The Anchorman DVD has a bonus feature in which Ron Burgundy auditions to be a SportsCenter anchor. “Sports around the clock? All the time?” Burgundy asks a producer while on the ESPN set. “That’s never going to work. That’s ridiculous. That’s like a 24-hour cooking network or an all-music channel. That’s really dumb. This thing is going to be a financial and cultural disaster.”
Many thought the same about the FAN, New York’s sports talk radio station. And yet, this summer marks the 25th anniversary of WFAN (660 on your AM dial).
On a clear night, WFAN can be heard as far west as Cleveland and as far south as North Carolina. On my drives upstate, I usually lose most New York City stations well before Albany, but not the FAN. My drives to the Midwest never prevented me from listening to the Mets broadcast.
The signal doesn’t reach South Bend, Indiana, however, so my younger brother couldn’t get his FAN fix at college. He called late-night host Steve Somers one night before leaving for his freshman year to say he’d miss him. “Give us your address,” Somers told him on air. “We’ll send you the tapes.”
Somers is my favorite host. Known as “The Schmoozer,” his opening monologues are epic, with his nasally, drawn-out delivery adding to his mystique. Me here, you there…the New York Metropolitans…at 10:41 and 22 seconds, time for the 20/20 flash update.
When I was younger and I couldn’t fall asleep, I’d always turn on the FAN. I’d listen to Somers or Tony Paige or Adam the Bull until I eventually drifted off to the sounds of callers from all over the metropolitan area venting about the Mets, Jets, Knicks, and Rangers.
I remember my first call, vaguely. I was probably 12 years old and I believe the host was Richard Neer, a class act. “First time, long time,” I announced before sharing my opinion on Bernard Gilkey or Butch Huskey or some other player on the 1998 New York Mets.*
*As in, “I am a first-time caller but a long-time listener.” Given my age, I was lucky they didn’t hang up on me right then. I do remember a host asking my friend Brian, who is my age, how old he was after Brian mentioned Joe Orsulak, a Mets outfielder from 1993-95 (meaning Brian was 9 when Orsulak last wore a Met uniform).
I’ve been on air a dozen or so times since, and have talked to most of the late-night hosts. One summer during high school I called a few times from parties, shouting out my friends at the end of my call, then racing to a car radio to hear myself (there is a 10-15 second delay). Yes, I was one crazy kid in high school.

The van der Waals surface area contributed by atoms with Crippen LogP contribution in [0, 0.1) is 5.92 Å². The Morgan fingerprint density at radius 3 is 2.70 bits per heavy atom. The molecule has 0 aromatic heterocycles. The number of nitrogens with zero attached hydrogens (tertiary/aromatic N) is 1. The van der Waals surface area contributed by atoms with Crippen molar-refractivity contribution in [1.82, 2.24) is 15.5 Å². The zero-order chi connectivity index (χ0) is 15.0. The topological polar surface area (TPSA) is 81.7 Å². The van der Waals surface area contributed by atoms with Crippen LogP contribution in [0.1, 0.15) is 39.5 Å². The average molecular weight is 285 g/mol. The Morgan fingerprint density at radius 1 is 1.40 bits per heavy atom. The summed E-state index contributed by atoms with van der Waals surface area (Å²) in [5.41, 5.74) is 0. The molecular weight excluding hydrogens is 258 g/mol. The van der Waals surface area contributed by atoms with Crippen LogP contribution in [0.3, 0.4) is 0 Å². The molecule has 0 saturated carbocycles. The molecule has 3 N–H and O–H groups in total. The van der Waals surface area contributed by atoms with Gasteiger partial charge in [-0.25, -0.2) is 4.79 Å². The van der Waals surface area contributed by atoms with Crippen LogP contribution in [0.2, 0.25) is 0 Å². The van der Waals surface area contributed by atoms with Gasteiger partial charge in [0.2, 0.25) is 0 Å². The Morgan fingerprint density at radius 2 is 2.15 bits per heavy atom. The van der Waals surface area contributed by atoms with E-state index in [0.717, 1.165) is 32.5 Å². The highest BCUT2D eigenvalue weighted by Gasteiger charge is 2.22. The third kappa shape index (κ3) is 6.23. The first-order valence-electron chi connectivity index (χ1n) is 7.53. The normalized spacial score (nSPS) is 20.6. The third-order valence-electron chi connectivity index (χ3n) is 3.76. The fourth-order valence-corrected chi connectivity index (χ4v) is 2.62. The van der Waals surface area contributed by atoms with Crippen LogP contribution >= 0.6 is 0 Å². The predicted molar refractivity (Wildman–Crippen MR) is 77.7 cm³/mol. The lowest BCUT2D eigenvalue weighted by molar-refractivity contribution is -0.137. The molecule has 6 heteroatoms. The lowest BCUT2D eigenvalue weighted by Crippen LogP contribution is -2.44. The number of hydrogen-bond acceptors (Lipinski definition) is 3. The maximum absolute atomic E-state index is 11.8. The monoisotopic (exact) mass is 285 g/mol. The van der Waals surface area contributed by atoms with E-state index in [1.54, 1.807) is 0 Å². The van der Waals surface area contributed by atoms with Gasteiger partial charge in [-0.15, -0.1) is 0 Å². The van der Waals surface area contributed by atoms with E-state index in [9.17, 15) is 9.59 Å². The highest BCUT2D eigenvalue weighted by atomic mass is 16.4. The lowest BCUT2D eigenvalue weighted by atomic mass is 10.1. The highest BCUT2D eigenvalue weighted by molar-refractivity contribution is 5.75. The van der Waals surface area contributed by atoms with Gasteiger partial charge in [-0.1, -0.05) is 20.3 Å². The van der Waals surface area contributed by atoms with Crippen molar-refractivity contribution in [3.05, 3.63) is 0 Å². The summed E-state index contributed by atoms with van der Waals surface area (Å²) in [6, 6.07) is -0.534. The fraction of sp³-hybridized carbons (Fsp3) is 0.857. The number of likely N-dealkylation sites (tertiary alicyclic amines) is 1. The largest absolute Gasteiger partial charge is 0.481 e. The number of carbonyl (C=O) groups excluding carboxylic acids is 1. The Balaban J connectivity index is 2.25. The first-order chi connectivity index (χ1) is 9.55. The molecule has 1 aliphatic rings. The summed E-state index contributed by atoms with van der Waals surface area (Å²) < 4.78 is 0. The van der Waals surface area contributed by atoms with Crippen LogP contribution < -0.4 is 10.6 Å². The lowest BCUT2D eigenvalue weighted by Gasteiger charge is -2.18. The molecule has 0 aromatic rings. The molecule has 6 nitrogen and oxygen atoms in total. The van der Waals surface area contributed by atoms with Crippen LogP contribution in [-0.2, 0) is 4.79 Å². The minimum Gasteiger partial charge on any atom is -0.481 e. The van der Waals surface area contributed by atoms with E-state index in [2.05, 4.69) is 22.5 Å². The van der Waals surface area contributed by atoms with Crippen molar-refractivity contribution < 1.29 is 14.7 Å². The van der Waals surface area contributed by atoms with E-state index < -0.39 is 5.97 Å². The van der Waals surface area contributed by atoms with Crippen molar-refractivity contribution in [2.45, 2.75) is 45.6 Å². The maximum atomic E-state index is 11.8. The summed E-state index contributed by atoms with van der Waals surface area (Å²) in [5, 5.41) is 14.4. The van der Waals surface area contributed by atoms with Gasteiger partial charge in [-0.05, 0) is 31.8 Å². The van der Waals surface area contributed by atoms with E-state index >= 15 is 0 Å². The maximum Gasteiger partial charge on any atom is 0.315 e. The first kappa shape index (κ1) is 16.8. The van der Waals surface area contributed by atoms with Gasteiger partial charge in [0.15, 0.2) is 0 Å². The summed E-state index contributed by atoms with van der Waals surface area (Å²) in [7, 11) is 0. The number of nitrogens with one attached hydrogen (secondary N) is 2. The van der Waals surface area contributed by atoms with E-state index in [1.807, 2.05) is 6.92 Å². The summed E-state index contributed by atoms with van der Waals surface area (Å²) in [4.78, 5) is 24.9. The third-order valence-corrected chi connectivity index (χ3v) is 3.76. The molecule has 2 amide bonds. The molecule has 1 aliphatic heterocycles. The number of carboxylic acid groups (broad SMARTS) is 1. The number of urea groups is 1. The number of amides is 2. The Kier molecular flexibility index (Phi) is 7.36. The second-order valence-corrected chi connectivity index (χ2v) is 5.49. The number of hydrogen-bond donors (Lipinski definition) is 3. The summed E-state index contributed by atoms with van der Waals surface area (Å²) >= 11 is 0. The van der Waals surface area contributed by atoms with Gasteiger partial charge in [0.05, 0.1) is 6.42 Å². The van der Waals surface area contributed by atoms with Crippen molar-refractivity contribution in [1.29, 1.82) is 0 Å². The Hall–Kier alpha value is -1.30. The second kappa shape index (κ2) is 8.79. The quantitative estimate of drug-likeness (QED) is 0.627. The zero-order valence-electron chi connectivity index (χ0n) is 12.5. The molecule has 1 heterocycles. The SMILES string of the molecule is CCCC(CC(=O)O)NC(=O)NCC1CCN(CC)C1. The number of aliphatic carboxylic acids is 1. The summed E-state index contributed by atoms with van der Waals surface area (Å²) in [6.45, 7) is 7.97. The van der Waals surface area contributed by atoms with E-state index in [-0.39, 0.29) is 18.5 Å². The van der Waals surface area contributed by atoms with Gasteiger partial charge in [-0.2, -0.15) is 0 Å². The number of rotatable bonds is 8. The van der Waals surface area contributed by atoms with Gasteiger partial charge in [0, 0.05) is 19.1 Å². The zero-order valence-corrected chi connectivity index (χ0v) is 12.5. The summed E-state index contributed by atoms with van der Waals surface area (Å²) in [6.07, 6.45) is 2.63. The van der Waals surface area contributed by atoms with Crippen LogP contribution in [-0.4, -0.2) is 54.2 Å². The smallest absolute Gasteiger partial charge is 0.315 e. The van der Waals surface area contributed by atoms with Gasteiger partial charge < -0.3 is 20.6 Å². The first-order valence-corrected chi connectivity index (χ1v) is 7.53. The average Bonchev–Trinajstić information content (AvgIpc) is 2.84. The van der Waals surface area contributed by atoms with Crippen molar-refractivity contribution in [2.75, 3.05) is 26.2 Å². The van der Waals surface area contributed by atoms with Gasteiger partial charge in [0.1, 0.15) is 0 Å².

There are regular WFAN callers, too. Doris from RegoPark was a favorite of mine. She had a raspy voice and couldn’t go five words without coughing, and she knew the Mets inside and out. Eventually Doris didn’t call anymore, which was sad.
The jingles on the FAN have never changed. “Meet the Mets, meet the Mets, step right up and greet the Mets,” still plays before every Mets broadcast. Every 20 minutes before “The Flash,” when scores and big news are provided, they play the same sound effect.
And then there’s the Kars for Kids commercial. I am convinced that if they played this on repeat in Guantanamo Bay, the terrorists would offer all their secrets. I change the station as soon as it comes on, which is every other commercial break. A bunch of high-pitched youngsters singing 1-8-7-7 Kars for Kids, K-A-R-S Kars for Kids before some dope comes on to explain how it works is enough to drive me mad.
I love WFAN for the Happy Recaps after Mets games. It was always a good sign, traffic-wise, when we made it home from Shea Stadium before the recap was done. I love arguing with callers as if they can hear me, especially when I’m alone in the car. Before Bluetooth technology, doing this leads other drivers to assume you’re crazy. And in a way, you were.
I remember how surprised I was when my baseball-loving friend had never heard of the FAN. But she was a Yankees fan, so she had no major reason to tune in. The FAN is the official station of the Mets, Giants, Nets, and Devils, but the hosts talk about the Yanks, Jets, Knicks, Rangers, and Islanders, too. The station draws fans of all local teams, but on summer nights there is a definitely a Mets slant.
And I think that is fitting. Mets fans have far more to complain about than Yankees fans and thus a sports talk radio station better suits them. That’s not to say I haven’t heard many Yankees fans call to suggest radical trades (Listen to this, Steve. Jeter and Swisher for Cabrera and Verlander…), but the Yankees are always good and always filling their weaknesses with a big-time free agent. Mets fans worry more than other fans and are forced to be creative when thinking about ways to improve their team.
I haven’t even mentioned the biggest stars of the network: Mike and the Mad Dog. The latter, Chris Russo, no longer works at the FAN—he split with Mike Francesa in 2008. Francesa now hosts the weekday drive-time show by himself. I always admired how their banter never seemed phony or scripted, even if I didn’t always agree with their opinions.
With so many radio and television personalities screaming about nonsense (think Skip Bayless), WFAN is a welcome change. The hosts, for the most part, are smart, knowledgeable, and friendly with callers.
I grew up with the FAN (I turned 26 this summer) and it has played a big role in my fandom. I can’t tell you how many times I’ve fallen asleep listening to Howie Rose call the game when the Mets are on the West Coast, waking up not knowing who won, anxiously waiting for The Flash. Listening to Gary Cohen’s call of Endy Chavez’s catch or Howie’s reaction to Johan Santana’s no-hitter is as powerful to me as watching the TV highlights.
Can a radio station be a friend? If so, I consider the FAN my pal. Who else can I turn to at 2:00 a.m. when I can’t sleep?